- For each of the observables one can manually edit the default binning according to own wishes. As another option, the binning can be uploaded immediately from the data file. Several commonly used formats (such as
.csvor plain data format, compatible with Gnuplot tool) as provided by HEPData repository are supported.
- The user-defined setup for any process (total center-of-mass energy, selected parton densities, kinematical restrictions, binnings etc) can be saved to a configuration file in some internal format (
*.pegasus). This can be done via the main menu (using File → Save or File → Save As options) or via the popup menu available on right mouse button click or via appropriate button in the button panel. Of course, the configuration file can be loaded and a user-defined setup can be used in further applications. This can be done via main menu (with File → Open option) or via popup menu or via Open button on the button panel.
- Weighted or unweighted events can be generated. This option is available via main menu Edit → Settings → Generated events or via popup menu.
- If one needs to generate the Les Houches Event file, one has to mark corresponding option before the calculation starts. Note that this option affects the speed of the calculations.
- The calculation will start by choosing the corresponding option in main menu (Calculation → Start), popup menu or pressing Start button on the button panel. The numerical results for requested observables will be immediately presented “on the fly” with built-in tool PEGASUS Plotter. The calculations can be paused or even stopped (using main menu options Calculation → Pause, Calculation → Stop, corresponding buttons on the button panel or options in popup menu).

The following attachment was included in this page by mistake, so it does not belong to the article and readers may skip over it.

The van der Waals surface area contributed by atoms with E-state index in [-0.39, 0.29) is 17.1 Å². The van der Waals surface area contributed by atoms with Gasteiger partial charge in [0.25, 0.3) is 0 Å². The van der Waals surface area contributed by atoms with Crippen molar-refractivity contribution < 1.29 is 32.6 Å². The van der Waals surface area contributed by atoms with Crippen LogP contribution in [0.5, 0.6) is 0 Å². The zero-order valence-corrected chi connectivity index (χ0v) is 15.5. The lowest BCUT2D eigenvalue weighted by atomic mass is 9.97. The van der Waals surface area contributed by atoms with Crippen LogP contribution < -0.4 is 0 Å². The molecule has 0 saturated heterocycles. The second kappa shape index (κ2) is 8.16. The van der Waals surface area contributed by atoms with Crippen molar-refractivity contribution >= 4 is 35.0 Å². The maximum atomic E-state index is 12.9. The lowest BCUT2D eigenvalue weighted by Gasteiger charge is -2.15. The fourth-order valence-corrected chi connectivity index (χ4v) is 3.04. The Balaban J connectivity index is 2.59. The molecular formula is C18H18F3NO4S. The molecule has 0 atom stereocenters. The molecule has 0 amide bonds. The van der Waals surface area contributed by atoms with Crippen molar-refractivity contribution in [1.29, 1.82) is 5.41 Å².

- If there are several contributing subprocesses, there is a possibility to immediately jump to the next one (via Calculation → Next option in main menu or appropriate button on button panel or popup menu) during the calculations.
The generated events can be accumulated in a Les Houches Event (
*.lhe) file and/or presented in PEGASUS Plotter. Using the latter, one can save the results in a some internal format (
*.pplot) or as a simple plain data (compatible, for example, with Gnuplot package) or export them to an image (
Implemented TMD gluon densities in a proton
|Set||Order of as||Nf||QCD scale [MeV]||Reference|
|LLM'2022 (CCFM)||2||4||200||A.V. Lipatov, G.I. Lykasov, M.A. Malyshev|
|A0 (CCFM)||1||4||250||H. Jung|
|B0 (CCFM)||1||4||250||H. Jung|
|JH'2013 set 1 (CCFM)||2||4||200||F. Hautmann, H. Jung|
|JH'2013 set 2 (CCFM)||2||4||200||F. Hautmann, H. Jung|
|KLSZ'2020 (KMR)||1||4||143||A.V. Kotikov, A.V. Lipatov, B.G. Shaikhatdenov, P. Zhang|
|PB NLO set 1||2||4||118||F. Hautmann, H. Jung, A. Lelek, V. Radescu, R. Zlebcik|
|PB NLO set 2||2||4||118||F. Hautmann, H. Jung, A. Lelek, V. Radescu, R. Zlebcik|
The A0+, A0-, B0+, B0-, JH'2013 set 1(2)+ and JH'2013 set 1(2)- distributions, needed to estimate the scale uncertainties of the CCFM-based calculations, are not shown in the Table. In principle, any other TMD gluon density in a proton could be used: one just have to upload it from the separate data file prepared in the standard uPDFevolv routine format.
Strong coupling and masses of particles
The strong coupling can be calculated in one-loop or two-loop approximation with respect to the number of active flavors and QCD scale. This choice is done automatically with the choice of the TMD and/or conventional parton densities in a proton. There is no possibility to change it manually since this setup is essential for determination of corresponding parton distributions.